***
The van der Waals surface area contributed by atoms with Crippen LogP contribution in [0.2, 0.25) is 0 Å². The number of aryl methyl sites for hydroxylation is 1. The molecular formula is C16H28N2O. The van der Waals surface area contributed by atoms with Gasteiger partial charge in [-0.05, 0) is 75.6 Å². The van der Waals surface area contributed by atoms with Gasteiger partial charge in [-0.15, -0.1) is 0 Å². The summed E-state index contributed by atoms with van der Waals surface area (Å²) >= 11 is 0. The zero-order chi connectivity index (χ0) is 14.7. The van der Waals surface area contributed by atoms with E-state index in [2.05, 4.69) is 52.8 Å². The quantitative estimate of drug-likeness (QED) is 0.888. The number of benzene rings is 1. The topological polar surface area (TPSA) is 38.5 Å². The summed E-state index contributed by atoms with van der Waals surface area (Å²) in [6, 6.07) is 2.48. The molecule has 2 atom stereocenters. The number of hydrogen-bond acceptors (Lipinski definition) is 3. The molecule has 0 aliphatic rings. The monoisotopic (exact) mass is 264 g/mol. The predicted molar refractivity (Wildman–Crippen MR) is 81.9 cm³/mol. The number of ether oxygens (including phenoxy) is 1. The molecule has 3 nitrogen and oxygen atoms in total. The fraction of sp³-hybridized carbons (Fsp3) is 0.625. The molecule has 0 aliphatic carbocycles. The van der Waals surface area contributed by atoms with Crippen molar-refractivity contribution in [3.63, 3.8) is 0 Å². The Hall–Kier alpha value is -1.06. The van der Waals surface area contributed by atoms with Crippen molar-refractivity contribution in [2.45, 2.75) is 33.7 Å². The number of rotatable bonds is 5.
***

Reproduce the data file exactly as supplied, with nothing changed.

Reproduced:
The van der Waals surface area contributed by atoms with Crippen LogP contribution in [0.2, 0.25) is 0 Å². The number of aryl methyl sites for hydroxylation is 1. The molecular formula is C16H28N2O. The van der Waals surface area contributed by atoms with Gasteiger partial charge in [-0.05, 0) is 75.6 Å². The van der Waals surface area contributed by atoms with Gasteiger partial charge in [-0.15, -0.1) is 0 Å². The summed E-state index contributed by atoms with van der Waals surface area (Å²) >= 11 is 0. The zero-order chi connectivity index (χ0) is 14.7. The van der Waals surface area contributed by atoms with E-state index in [2.05, 4.69) is 52.8 Å². The quantitative estimate of drug-likeness (QED) is 0.888. The number of benzene rings is 1. The topological polar surface area (TPSA) is 38.5 Å². The summed E-state index contributed by atoms with van der Waals surface area (Å²) in [6, 6.07) is 2.48. The molecule has 2 atom stereocenters. The number of hydrogen-bond acceptors (Lipinski definition) is 3. The molecule has 0 aliphatic rings. The monoisotopic (exact) mass is 264 g/mol. The predicted molar refractivity (Wildman–Crippen MR) is 81.9 cm³/mol. The number of ether oxygens (including phenoxy) is 1. The molecule has 3 nitrogen and oxygen atoms in total. The fraction of sp³-hybridized carbons (Fsp3) is 0.625. The molecule has 0 aliphatic carbocycles. The van der Waals surface area contributed by atoms with Crippen molar-refractivity contribution in [3.63, 3.8) is 0 Å². The Hall–Kier alpha value is -1.06. The van der Waals surface area contributed by atoms with Crippen molar-refractivity contribution in [2.45, 2.75) is 33.7 Å². The number of rotatable bonds is 5.